Accepting yourself with all of your shortcomings has always been a challenge for many people, including myself. It’s challenging to love yourself for what you are and not censor yourself to please society. The initial idea came from the depths of my personal life, a milestone that can manifest differently in anyone’s life. Changing is always difficult, but when you feel the need to change with all your being and thoroughly accept yourself, then you see that you can shape your life. This self-acceptance can be different in each individual’s life, depending on their personal and social challenges. Accepting that idea is the starting point for making any belief and beginning any transition; when you desire an idea so much, it changes your nature and causes a new birth. I also wish for everyone to be able to value and love their unique self. At first, the idea was only brewing in my mind. Then I began picturing it in my head. After that, I wrote it as a story and started making music for it.
I think a natural tension builds throughout the album; it especially comes through on “Trajectory,” with the rhythms and beats a significant element in creating that tension. What kind of mindset do you try to have when approaching this part of the music-making process? I’m really taken by how the beats and cadence add so much to this music beyond just building a rhythmic framework.
Well, in terms of meaning, this track portrays a part of a person’s path when despite all of the obstacles, he is moving towards his wish or belief with indescribable enthusiasm. This situation has tension attached to it. Somehow, it’s like where there is a contrast of powers, tension can be heard and seen too, and in a way, it’s a pleasant tension. So here, it was necessary to show excitement and controversy along with a sense of passion at the same time.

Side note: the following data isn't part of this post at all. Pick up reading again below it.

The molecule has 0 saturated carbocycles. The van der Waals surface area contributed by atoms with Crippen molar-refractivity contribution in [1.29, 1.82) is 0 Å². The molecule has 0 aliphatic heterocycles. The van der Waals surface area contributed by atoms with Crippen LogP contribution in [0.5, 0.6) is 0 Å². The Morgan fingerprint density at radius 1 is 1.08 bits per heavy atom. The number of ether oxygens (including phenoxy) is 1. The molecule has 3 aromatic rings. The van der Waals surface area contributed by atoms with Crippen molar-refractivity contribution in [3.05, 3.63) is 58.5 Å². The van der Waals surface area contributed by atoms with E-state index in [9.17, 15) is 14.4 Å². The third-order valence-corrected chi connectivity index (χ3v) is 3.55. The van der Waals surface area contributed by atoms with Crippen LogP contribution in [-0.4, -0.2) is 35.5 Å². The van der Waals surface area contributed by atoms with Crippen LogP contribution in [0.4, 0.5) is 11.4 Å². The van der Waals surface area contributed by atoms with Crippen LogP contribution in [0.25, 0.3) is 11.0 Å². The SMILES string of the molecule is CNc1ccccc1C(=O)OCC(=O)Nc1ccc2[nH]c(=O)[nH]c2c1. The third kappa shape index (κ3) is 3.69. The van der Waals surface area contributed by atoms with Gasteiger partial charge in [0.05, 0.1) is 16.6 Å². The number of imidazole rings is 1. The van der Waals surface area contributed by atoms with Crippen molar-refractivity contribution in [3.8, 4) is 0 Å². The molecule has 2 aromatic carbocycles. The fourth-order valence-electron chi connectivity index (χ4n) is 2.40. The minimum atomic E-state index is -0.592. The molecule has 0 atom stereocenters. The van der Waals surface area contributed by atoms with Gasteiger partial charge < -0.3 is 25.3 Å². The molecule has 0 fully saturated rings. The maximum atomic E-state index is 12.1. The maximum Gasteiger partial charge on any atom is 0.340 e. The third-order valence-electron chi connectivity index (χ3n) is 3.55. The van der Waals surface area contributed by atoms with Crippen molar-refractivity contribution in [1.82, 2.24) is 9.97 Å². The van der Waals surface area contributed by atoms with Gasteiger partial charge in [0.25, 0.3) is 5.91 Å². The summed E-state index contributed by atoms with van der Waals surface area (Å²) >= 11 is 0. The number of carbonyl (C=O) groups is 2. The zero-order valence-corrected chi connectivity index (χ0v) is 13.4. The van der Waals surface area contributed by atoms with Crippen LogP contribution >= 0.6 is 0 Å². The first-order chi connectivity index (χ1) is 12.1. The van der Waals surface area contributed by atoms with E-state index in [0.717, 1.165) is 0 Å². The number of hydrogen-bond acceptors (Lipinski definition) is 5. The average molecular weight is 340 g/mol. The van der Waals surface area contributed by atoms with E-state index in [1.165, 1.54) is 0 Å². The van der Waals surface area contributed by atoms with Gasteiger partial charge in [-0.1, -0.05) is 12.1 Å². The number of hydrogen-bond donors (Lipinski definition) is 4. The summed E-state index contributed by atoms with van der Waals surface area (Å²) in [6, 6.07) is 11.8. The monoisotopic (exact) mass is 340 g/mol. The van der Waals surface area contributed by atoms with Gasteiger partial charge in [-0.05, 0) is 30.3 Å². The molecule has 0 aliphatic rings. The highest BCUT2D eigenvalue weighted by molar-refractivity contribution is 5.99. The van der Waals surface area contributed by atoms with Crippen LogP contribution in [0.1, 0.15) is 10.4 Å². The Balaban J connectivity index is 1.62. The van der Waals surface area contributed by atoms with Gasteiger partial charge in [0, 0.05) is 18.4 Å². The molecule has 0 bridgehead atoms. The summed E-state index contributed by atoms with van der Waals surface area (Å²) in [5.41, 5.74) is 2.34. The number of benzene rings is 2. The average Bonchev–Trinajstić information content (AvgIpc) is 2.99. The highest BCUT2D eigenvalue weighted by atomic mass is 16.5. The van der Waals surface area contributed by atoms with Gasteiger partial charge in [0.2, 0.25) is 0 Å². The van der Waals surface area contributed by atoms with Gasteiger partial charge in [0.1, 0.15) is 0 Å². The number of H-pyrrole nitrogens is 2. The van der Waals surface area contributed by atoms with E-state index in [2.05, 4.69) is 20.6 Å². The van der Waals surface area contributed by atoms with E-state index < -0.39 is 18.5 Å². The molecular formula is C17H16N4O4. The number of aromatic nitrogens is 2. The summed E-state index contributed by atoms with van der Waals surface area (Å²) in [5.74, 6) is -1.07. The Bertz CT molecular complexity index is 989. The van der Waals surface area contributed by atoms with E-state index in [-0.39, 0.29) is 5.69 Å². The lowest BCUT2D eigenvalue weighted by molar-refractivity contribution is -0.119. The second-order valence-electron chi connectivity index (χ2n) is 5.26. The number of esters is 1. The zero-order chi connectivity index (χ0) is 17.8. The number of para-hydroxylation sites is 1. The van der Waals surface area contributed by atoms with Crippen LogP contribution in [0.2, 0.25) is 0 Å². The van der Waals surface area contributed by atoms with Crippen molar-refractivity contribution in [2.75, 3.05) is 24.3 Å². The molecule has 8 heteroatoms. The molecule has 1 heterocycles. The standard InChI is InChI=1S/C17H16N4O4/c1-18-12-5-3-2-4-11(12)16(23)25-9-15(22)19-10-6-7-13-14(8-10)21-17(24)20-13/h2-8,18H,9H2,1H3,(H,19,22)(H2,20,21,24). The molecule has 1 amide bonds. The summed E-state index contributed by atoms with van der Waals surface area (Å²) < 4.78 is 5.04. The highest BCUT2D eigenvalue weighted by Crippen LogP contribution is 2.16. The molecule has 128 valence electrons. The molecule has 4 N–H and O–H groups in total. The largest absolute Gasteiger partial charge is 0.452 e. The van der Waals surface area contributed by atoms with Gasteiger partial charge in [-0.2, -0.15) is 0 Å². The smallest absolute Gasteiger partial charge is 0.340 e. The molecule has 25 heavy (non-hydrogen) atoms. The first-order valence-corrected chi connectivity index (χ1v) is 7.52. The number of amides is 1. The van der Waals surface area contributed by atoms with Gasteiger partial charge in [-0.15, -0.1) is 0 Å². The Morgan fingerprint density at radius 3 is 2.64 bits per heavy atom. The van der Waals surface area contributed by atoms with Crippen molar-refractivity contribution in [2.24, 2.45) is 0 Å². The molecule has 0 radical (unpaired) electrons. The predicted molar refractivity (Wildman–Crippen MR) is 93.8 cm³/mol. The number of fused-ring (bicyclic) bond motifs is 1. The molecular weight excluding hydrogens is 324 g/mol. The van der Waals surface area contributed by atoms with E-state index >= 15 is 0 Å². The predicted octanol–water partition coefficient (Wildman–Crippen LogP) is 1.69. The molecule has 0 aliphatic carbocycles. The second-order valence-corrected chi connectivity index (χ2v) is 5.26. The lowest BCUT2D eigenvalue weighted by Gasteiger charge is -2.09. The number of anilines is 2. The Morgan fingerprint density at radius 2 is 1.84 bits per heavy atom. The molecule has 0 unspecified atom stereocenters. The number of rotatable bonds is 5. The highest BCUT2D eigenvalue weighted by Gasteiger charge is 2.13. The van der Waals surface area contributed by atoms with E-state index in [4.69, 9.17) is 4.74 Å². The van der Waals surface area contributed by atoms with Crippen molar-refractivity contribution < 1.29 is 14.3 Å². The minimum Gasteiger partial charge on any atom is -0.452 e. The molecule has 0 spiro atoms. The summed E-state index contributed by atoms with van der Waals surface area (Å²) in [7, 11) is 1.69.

Sonically, I find it so interesting because of how diverse the sound palette is. The synthesizer elements are heavily featured, but different voice elements and things sound like field recordings. First, these different samples and recordings… how did you collect these and choose what sounds you wanted to work with? And then, second, when you were putting them through various digital effects and processing, what’s the purpose of altering these recordings? I feel like a lot of those added textural elements enrich the sound world and bring another layer of emotion to the music.
Well, before the process began for this album, I first heard it all in my head and illustrated it. That way, while making music, I knew exactly what I wanted, and I did just that. And as a primary palette for each track, I designed a series of sounds and effects or recorded them if necessary and did the rest of the processing.
Personally, I really enjoy manipulating and distorting sounds, and I often prefer to separate them from their raw and initial form. It brings the timbre and texture of the sound closer to how I imagined it and also makes that sample unique. In this album, some recorded sounds are not changed much because of their nature and application. But some sounds were processed to be completely different from their original form. These are used in various places and for different applications throughout the album.
What were some of the biggest challenges you had to overcome to make Embrace?
Honestly, I’d say the biggest challenge in this album was converting those inner feelings into a story and eventually drawing the idea for the album.
And what surprised you most about this album in the end?
Maybe not astonished, but I can say that I was really thrilled that I managed to create an atmosphere by understanding and embracing my emotions. I was also excited that I managed to showcase that atmosphere through sound.
How do music and sound play a role for you in processing emotions and thoughts?
In this modern world, where many of our feelings are designed and implanted in society to serve the interests of corporations, the world of advertisements, or governments, understanding our emotions is really crucial. And I think music, and art in general, is the purest, most direct, and most natural way to understand and process emotions.
As 2023 rolls forward, what are you looking ahead to?
Currently, I am working on new projects with a different atmosphere which I am very excited to see the result of. But as a whole, since I turned my observations into music, I prefer that the preconceived idea in my mind won’t stop me from seeing and experiencing what the world has to offer.